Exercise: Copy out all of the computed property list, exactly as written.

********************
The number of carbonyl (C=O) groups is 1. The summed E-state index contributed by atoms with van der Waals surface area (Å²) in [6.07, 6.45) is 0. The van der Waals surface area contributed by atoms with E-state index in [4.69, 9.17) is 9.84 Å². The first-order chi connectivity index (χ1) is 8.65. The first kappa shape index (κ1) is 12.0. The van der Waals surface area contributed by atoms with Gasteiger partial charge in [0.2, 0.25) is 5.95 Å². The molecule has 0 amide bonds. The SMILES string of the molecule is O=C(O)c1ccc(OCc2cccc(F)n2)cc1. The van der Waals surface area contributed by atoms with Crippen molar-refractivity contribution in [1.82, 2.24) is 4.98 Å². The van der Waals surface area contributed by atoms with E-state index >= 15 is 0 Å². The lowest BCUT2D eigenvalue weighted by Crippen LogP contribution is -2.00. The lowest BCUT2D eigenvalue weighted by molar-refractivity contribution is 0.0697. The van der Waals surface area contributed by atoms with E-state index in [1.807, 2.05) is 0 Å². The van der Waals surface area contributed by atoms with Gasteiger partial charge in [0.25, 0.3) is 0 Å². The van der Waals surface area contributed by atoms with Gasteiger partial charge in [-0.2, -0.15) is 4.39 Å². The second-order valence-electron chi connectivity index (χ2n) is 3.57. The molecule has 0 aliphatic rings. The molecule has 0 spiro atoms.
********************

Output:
The number of carbonyl (C=O) groups is 1. The summed E-state index contributed by atoms with van der Waals surface area (Å²) in [6.07, 6.45) is 0. The van der Waals surface area contributed by atoms with E-state index in [4.69, 9.17) is 9.84 Å². The first-order chi connectivity index (χ1) is 8.65. The first kappa shape index (κ1) is 12.0. The van der Waals surface area contributed by atoms with Gasteiger partial charge in [0.2, 0.25) is 5.95 Å². The molecule has 0 amide bonds. The SMILES string of the molecule is O=C(O)c1ccc(OCc2cccc(F)n2)cc1. The van der Waals surface area contributed by atoms with Crippen molar-refractivity contribution in [1.82, 2.24) is 4.98 Å². The van der Waals surface area contributed by atoms with E-state index >= 15 is 0 Å². The lowest BCUT2D eigenvalue weighted by Crippen LogP contribution is -2.00. The lowest BCUT2D eigenvalue weighted by molar-refractivity contribution is 0.0697. The van der Waals surface area contributed by atoms with E-state index in [1.807, 2.05) is 0 Å². The van der Waals surface area contributed by atoms with Gasteiger partial charge in [0.25, 0.3) is 0 Å². The van der Waals surface area contributed by atoms with Gasteiger partial charge in [-0.2, -0.15) is 4.39 Å². The second-order valence-electron chi connectivity index (χ2n) is 3.57. The molecule has 0 aliphatic rings. The molecule has 0 spiro atoms.